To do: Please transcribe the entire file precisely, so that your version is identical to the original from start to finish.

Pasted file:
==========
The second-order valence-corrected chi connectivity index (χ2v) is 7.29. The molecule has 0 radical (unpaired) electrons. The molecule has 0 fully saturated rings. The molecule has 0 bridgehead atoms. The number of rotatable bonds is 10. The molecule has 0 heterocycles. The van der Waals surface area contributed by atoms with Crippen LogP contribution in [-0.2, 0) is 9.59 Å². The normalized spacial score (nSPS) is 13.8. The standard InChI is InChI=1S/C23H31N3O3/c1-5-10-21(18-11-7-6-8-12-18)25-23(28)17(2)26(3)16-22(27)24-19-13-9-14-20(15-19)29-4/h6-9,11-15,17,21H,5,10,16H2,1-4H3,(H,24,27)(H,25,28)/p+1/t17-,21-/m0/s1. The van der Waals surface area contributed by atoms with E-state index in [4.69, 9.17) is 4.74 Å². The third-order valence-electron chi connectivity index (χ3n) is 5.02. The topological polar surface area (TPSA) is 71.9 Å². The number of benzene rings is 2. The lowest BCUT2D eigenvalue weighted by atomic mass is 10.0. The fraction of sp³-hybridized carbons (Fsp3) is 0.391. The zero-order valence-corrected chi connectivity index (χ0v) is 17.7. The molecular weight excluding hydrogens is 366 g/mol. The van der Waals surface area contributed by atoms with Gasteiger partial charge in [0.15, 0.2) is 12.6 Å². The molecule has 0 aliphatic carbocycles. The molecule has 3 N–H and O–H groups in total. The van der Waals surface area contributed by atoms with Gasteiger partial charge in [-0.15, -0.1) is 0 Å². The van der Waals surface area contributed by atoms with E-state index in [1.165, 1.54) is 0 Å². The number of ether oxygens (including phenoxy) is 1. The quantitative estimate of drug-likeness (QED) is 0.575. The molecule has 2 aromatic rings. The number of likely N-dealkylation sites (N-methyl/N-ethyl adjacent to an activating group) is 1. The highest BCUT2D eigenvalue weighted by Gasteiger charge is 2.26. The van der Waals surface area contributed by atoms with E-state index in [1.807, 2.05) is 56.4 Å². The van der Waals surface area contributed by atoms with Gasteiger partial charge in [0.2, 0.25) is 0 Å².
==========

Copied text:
The second-order valence-corrected chi connectivity index (χ2v) is 7.29. The molecule has 0 radical (unpaired) electrons. The molecule has 0 fully saturated rings. The molecule has 0 bridgehead atoms. The number of rotatable bonds is 10. The molecule has 0 heterocycles. The van der Waals surface area contributed by atoms with Crippen LogP contribution in [-0.2, 0) is 9.59 Å². The normalized spacial score (nSPS) is 13.8. The standard InChI is InChI=1S/C23H31N3O3/c1-5-10-21(18-11-7-6-8-12-18)25-23(28)17(2)26(3)16-22(27)24-19-13-9-14-20(15-19)29-4/h6-9,11-15,17,21H,5,10,16H2,1-4H3,(H,24,27)(H,25,28)/p+1/t17-,21-/m0/s1. The van der Waals surface area contributed by atoms with E-state index in [4.69, 9.17) is 4.74 Å². The third-order valence-electron chi connectivity index (χ3n) is 5.02. The topological polar surface area (TPSA) is 71.9 Å². The number of benzene rings is 2. The lowest BCUT2D eigenvalue weighted by atomic mass is 10.0. The fraction of sp³-hybridized carbons (Fsp3) is 0.391. The zero-order valence-corrected chi connectivity index (χ0v) is 17.7. The molecular weight excluding hydrogens is 366 g/mol. The van der Waals surface area contributed by atoms with Gasteiger partial charge in [0.15, 0.2) is 12.6 Å². The molecule has 0 aliphatic carbocycles. The molecule has 3 N–H and O–H groups in total. The van der Waals surface area contributed by atoms with Gasteiger partial charge in [-0.15, -0.1) is 0 Å². The van der Waals surface area contributed by atoms with E-state index in [1.165, 1.54) is 0 Å². The number of ether oxygens (including phenoxy) is 1. The quantitative estimate of drug-likeness (QED) is 0.575. The molecule has 2 aromatic rings. The number of likely N-dealkylation sites (N-methyl/N-ethyl adjacent to an activating group) is 1. The highest BCUT2D eigenvalue weighted by Gasteiger charge is 2.26. The van der Waals surface area contributed by atoms with E-state index in [1.807, 2.05) is 56.4 Å². The van der Waals surface area contributed by atoms with Gasteiger partial charge in [0.2, 0.25) is 0 Å².